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Author Topic: A question for glass-blowers  (Read 1231 times)

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Offline Leni

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A question for glass-blowers
« on: November 09, 2006, 10:00:21 PM »
I have a question that maybe the glass-blowers on the forum will be able to answer - although I won't be surprised if a few of our knowledgeable posters can answer it as well  :roll:  :wink:

How do paperweight makers make the 'frothy' glass such as is shown in this Gino S weight?   :? http://glassgallery.yobunny.org.uk/albums/userpics/10048/normal_Gino_S_weight.jpg
I know how 'controlled bubbles' are put in, having seen it done (by both Adam A and by Alastair Macintosh) but how is this 'foam' technique achieved?  

I ask because I have a couple of the Gino S flower weights and am intrigued to know how they are made!    Also, I have just bought a new one which is a large ball of 'froth' with Christmas Trees in - well, 'tis (approaching) the season!     :wink:  :lol:
Leni

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Offline tropdevin

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A question for glass-blowers
« Reply #1 on: November 10, 2006, 11:11:42 PM »
I think you get lots of small bubbles by sprinkling charcoal dust onto the glass before taking another gather and reheating in the glory hole.  That is certainly one way it can be done: I tried this under instruction at Selkirk Glass earlier this year.   Alan.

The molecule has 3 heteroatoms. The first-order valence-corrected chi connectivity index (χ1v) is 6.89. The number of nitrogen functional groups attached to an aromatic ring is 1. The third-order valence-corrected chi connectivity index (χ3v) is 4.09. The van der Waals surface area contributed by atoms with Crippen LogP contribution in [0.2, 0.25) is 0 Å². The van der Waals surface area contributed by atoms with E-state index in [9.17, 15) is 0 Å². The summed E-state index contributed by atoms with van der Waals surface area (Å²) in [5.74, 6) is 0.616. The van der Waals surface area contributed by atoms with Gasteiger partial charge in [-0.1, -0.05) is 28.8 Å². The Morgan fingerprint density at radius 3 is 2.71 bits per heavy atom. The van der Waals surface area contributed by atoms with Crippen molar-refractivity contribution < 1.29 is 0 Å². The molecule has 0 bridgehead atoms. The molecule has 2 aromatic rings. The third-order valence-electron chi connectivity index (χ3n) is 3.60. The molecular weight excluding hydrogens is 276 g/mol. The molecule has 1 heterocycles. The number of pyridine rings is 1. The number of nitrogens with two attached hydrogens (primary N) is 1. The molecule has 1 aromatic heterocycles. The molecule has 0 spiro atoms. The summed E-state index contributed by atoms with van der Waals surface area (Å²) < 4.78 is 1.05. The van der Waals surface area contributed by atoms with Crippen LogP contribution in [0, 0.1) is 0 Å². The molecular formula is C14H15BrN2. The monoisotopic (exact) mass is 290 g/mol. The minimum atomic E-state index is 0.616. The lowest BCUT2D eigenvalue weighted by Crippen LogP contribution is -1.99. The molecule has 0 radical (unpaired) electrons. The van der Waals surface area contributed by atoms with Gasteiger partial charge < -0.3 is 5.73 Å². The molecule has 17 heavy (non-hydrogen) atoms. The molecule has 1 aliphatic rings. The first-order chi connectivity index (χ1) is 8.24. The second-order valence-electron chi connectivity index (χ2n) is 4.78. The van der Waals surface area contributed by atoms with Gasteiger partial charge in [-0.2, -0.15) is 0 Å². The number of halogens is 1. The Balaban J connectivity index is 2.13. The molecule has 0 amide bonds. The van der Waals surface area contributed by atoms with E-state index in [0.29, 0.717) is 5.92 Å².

Alan
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The comments in this posting reflect the opinion of the author, Alan Thornton, and not that of the owners, administrators or moderators of this board. Comments are copyright Alan Thornton.
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Offline Leni

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A question for glass-blowers
« Reply #2 on: November 11, 2006, 08:18:00 AM »
Thank you very much for that information, Alan  :D
Leni

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Offline KevinH

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A question for glass-blowers
« Reply #3 on: November 11, 2006, 11:46:22 PM »
http://www.fossilfly.com/history_of_Murano_glass_page3.htm

The link is to a page for "History of Murano Glass" which contains a Glossary. For the term "Pulegoso", which is what Murano folk called the mass of bubbles [used in art glass and also paperweights], it is stated that Kerosene was used - sprinkled on the hot glass.

I imagine this was much like using charcoal or even fine chalk, but giving the "frothy" effect. What I do not understand, is how anything sprinkled on the got glass could be controlled to produce both small and larger bubbles in the "froth" - which is something I have noticed in all weights with the pulegoso effect.
KevinH

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